Camping has been a part of our family for years, as you can see from some of my past posts (Ninilchik Camping, Homer Camping) I can still feel the anticipation and despair as we packed to prepare, assembling the tents to make sure they are whole, anticipating the rain and cold with extra clothes, socks and blankets. I can still feel that morning chill on my face as I psyched myself up to get out from my sleeping bag and start a post of coffee. I can still feel my body shivering just a touch as I slowly emerged from the tent in the morning, striving to keep all my parts dry, knowing once wet always wet. I can still smell the smokiness of the damp fire and hear the hard crackle of the wet wood drying. It was invigorating, tiring and a fun family activity. It was never luxurious, seldom relaxing, always dirty and always memorable, and that’s what camping is about, memories. In that aspect it never failed.
I remember awakening to a tent full of water and slugs. I remember wives mad because we left early to fish. I remember finding a hotel for night number two. I remember our food and fish being stolen during the night. I remember catching Silvers, Kings and Reds, cleaning them and worrying about bears. I remember seeing bears in camp. I remember back aches, side aches and longing for a real bathroom. I remember taking a crying dog out for a walk at 3 am in the pouring rain. I remember shooting stars, a smoke-filled tarp and rain, there was always rain. I remember watching the kids run, play, explore, fish and swim and loving every second of it. Camping is never short on memories.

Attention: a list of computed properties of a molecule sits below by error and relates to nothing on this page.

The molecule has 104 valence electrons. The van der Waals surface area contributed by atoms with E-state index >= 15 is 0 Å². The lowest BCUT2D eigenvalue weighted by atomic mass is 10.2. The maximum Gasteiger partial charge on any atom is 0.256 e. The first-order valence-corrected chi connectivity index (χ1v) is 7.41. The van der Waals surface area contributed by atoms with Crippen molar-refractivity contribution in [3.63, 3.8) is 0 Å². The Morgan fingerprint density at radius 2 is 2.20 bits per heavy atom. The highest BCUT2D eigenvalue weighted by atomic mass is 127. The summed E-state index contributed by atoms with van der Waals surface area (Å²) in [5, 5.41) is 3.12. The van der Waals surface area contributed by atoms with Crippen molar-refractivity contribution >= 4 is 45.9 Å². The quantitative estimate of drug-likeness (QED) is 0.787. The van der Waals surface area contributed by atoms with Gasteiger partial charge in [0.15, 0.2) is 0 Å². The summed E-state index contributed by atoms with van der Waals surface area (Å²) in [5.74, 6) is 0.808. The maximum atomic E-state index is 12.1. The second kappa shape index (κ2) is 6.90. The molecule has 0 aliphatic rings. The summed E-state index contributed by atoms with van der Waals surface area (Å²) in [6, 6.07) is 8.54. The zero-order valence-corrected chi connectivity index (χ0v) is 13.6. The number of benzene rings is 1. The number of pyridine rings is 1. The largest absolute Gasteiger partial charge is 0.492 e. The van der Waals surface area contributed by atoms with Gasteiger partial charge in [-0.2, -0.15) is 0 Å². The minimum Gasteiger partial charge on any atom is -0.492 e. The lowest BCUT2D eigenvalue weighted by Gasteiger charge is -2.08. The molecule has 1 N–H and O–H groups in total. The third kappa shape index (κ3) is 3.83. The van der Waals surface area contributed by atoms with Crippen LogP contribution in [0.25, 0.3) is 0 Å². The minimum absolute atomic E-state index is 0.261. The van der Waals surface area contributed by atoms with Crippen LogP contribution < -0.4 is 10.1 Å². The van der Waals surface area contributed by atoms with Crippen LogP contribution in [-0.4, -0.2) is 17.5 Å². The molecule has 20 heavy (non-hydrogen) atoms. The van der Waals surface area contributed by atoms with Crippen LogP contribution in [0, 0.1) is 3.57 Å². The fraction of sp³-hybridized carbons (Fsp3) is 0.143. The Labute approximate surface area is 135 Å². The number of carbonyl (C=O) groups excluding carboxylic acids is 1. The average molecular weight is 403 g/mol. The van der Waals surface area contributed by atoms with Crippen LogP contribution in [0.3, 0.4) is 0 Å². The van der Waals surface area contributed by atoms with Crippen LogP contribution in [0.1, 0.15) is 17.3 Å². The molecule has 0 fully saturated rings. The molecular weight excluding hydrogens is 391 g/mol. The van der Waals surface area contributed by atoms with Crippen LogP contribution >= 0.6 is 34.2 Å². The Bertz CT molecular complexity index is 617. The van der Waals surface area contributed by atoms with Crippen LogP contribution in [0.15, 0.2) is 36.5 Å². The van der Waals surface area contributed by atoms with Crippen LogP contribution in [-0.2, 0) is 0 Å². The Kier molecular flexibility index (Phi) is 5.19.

Well we started a new type of camping this year, Costa Rica camping. Unlike Alaska camping, the packing consists mostly of food and extra swimwear. Instead of rising at the crack of dawn to fish, we rise to surf. Instead of huddling by the fire, we seek shelter from the sun and seek a stiff breeze. Instead of worrying about bears we worry about snakes and spiders and small creepy things. It is a new adventure and already it has created memories.
Memories of forgetting tent poles for the big tent. Memories of thinking we brought the queen air mattress only to find out it was the single. Memories of forgetting the power cord ( yes we camp with power in Costa Rica) for the breakfast griddle. Memories of sunburn, salty skin and crazy dangerous surf. Memories of sleeping in a running car all night to circulate air. Memories of a surf that was much too big for me, pounding me over and over to the bottom of the ocean and snapping a friends fiery red board in half.